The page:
Northern Quoll was initially common in Queensland Australia. However, since introduction of Cane toad their distribution has declined with some species diminishing completely from southern Queensland. Studies show a 75% decline between 1900-1990. The main cause of their death being ingestion of poisonous cane toads and others like, fires, exotic diseases. Northern Quoll eats cane toads crushing them with their mouth, which causes a release of poison from the toad’s parotoid glands and is ingested into the system of Northern Quolls (Jolly, Shine & Greenlees, 2015).

            All stages in the lifecycle of a cane toad are poisonous including eggs, tadpoles, toad lets, and adult toads. They have poison glands that secrete poison (parotoid glands) and store poison in their shoulder, which is released as they are threatened to predators. Ingestion of cane toads causes rapid heart beat, convulsions, paralysis, excess salivation which results in deaths of many animals. Cane tadpoles reduce chances of survival for native anurans by acting as predators. They have higher ability to compete for food thus reducing growth of other species. They poison small lizards and reduce food supplies of invertebrates. Cane toads caused a high mortality for bee-eater chicks by blocking their entrance into their nests.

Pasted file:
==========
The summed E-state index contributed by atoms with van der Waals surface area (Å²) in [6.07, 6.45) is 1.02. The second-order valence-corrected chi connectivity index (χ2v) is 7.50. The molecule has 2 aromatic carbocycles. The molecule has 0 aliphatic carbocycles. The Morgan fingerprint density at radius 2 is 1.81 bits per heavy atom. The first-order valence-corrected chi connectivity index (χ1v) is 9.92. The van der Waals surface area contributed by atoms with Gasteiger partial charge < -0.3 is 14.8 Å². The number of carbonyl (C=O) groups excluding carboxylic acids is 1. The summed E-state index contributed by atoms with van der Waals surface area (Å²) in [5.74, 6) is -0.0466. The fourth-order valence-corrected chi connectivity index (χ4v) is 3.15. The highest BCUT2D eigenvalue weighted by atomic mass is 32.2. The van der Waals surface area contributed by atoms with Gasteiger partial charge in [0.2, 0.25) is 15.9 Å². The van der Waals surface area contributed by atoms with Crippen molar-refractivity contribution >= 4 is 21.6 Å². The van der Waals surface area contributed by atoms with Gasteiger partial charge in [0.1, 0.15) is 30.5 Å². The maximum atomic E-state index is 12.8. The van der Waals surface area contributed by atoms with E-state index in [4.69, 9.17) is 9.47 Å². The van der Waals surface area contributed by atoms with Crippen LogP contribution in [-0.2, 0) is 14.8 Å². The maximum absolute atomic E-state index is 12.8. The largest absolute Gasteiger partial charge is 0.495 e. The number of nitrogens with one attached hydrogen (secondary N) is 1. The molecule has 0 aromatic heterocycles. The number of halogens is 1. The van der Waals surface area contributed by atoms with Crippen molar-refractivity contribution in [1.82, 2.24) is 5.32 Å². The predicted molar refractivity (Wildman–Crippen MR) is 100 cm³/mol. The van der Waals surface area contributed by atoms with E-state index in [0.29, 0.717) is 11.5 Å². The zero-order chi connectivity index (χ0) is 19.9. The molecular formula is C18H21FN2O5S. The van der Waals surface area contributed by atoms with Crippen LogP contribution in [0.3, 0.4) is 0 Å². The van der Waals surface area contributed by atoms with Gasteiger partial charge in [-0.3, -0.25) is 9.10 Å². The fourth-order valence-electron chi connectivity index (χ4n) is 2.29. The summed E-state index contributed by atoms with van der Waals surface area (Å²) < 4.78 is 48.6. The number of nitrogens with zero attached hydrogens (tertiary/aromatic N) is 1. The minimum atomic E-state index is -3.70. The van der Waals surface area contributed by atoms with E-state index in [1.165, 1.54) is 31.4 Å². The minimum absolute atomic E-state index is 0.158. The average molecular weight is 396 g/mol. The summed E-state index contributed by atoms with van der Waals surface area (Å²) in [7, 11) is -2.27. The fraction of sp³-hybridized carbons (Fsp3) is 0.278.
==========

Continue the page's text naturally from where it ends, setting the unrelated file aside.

Policies and approaches

There are plans by the Federal government to abandon their efforts of eradicating cane toads and start focusing on saving various areas and animals such as goanna and Quoll. The plans are established from studies indicating adaptation of native animals to cane toads into their environment. At risk, species are northern quoll, which became extinct after cane toad arrival (Common wealth of Australia, 2016).

Lessons from the case study

It is important to carry out tests before introducing any species to the environment to avoid causing further harm to the environment. In addition, more costs of reducing the menacing would be avoided by prior research. Cane toad introduction in Australia turned out to be a threat to humans and animal species. It is a threat to various species such as goannas, blue tounged lizard, and snakes. In addition, northern quoll and other invertebrates are at risk of being eaten by cane toads. Although cane toads were brought to control the spread and increase of pest beetles, they are now a threat to the human population and other species. It is worth noting that Federal government has spent $11 million on broad-scale control of cane toads and $9 million on cane toad research (Common wealth of Australia, 2016). Case study on cane toads and their effects helps people understand the importance of taking care of warnings given by scientists. Scientists who issued warnings and recommended pre-testing of potential impacts of the toad opposed the import of cane toad into Australia. There were no tests done by Australian researchers and no input of control measures. However, the effects of toads today have enforced strict quarantine laws and risk assessment procedures in Australia today.